Return to Diving

The sleek nurse shark shot out of its lair as we swam by the coral ledge. We followed it along the Key Largo, Fla., reef, swimming through thick clouds of colorful tropical fish. This familiar experience felt extraordinary because it was my first dive after two years of breast cancer, tests, surgeries, setbacks, treatment and reconstruction. Last year some people weren’t sure I would ever dive again.

I have been an active diver and DAN® member for 28 years, and I’ve logged around 2,000 dives during that time, at home in South Florida as well as abroad. Since 2007 I have been a trained buddy assisting Diveheart divers with various or different abilities, never considering that I would one day be challenged myself. When my doctor said, “You have invasive breast cancer” and “You are not a candidate for a lumpectomy,” I knew I’d have a long trek back to diving.

The following strategies for getting back into the water after breast cancer (or any lengthy illness) might be helpful to other divers:

  • From the start, let your doctors know you are a scuba diver and you want to get back into diving after your return to wellness.
  • Use your love of diving to lighten difficult moments during treatment. I sat through hours of chemotherapy looking at diving websites on my tablet. During tough MRIs and biopsies, I daydreamed about memorable dives for distraction.
  • Be positive. Attitude is everything. An upbeat nature influences everyone, even your caregivers, and creates a positive atmosphere for recovery.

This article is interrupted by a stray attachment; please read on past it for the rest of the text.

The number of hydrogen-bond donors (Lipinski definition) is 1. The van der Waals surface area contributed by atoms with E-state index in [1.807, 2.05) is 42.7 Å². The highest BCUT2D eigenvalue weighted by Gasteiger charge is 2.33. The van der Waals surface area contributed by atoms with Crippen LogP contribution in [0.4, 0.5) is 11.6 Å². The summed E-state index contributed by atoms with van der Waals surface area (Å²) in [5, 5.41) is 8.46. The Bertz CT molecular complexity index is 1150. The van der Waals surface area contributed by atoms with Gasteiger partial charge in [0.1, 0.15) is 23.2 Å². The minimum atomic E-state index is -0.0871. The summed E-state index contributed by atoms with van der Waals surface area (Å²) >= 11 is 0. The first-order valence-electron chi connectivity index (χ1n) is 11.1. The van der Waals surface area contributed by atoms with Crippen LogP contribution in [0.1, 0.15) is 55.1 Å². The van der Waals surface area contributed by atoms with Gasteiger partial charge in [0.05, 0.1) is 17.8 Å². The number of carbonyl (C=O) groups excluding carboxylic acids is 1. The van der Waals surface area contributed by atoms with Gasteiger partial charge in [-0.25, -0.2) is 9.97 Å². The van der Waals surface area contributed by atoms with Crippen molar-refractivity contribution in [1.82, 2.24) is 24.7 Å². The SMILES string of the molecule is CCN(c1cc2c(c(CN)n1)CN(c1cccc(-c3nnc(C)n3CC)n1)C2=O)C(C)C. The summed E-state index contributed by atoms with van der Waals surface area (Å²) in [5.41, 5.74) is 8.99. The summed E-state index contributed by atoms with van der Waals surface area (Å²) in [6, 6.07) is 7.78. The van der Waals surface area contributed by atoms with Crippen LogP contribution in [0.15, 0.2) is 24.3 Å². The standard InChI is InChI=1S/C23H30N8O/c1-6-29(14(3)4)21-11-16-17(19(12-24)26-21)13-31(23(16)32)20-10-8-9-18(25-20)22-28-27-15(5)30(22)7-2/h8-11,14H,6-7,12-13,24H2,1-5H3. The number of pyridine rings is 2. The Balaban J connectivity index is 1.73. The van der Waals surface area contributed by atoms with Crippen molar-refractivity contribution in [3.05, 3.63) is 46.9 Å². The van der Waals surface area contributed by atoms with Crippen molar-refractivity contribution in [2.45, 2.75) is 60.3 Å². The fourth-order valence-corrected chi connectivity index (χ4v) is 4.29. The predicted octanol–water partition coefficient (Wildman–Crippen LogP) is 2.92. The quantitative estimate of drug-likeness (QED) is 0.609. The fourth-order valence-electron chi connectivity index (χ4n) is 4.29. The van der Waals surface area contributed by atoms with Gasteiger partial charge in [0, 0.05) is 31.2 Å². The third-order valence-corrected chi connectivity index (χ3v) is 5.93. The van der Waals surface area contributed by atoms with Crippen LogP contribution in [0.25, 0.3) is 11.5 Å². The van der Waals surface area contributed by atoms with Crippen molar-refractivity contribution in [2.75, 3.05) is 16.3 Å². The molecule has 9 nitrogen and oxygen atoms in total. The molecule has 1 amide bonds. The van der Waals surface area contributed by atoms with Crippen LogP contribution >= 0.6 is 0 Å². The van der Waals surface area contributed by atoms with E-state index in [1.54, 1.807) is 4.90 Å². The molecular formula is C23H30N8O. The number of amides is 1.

• Join a support group for information, sharing, caring and humor. In my groups we laughed more than we cried.
  • Request physical therapy. Along with continued exercise, this was a cornerstone of my recovery. Physical therapy also provides an opportunity to learn about lymphedema and managing your risk of it.
  • Keep your dive buddies. Stay in contact through social media, phone calls, visits and social events.
  • Remember your dive gear that’s languishing in the garage. Have it serviced, and do a trial run in a pool before using it in open water. I had to replace my buoyancy compensator, wetsuit, gauges and several hoses. Everything else needed only a tune-up.

My doctors and therapists established benchmarks for returning to diving: completing chemotherapy and treatments, tissue healing, recovery from complex reconstruction and rebuilding sufficient strength and range of motion for diving. My oncologist approved me for diving while I still had a port implanted in my chest.

“Your attitude, enthusiasm and determination to return to diving were a great part of your spectacular recovery,” my physical therapist told me. “After your first dive, you quickly moved to another level of wellness.”

My reconstruction involved a deep inferior epigastric perforators (DIEP) flap, which is a complex 10-hour plastic surgery and microsurgery to sculpt flaps of abdominal tissue into breasts. Candidates for breast implants require less downtime for recovery — two to three months compared to my six months.

This summer, with my doctor’s permission, I dived often, during the day and at night, shallower than 40 feet. I am planning many more dives, including a trip to Tahiti in 2017. My next challenges are returning to deeper diving and to again assist Diveheart divers for their (and my) physical and psychological therapeutic benefit and for the joy of being underwater.

© Alert Diver — Q4 Fall 2016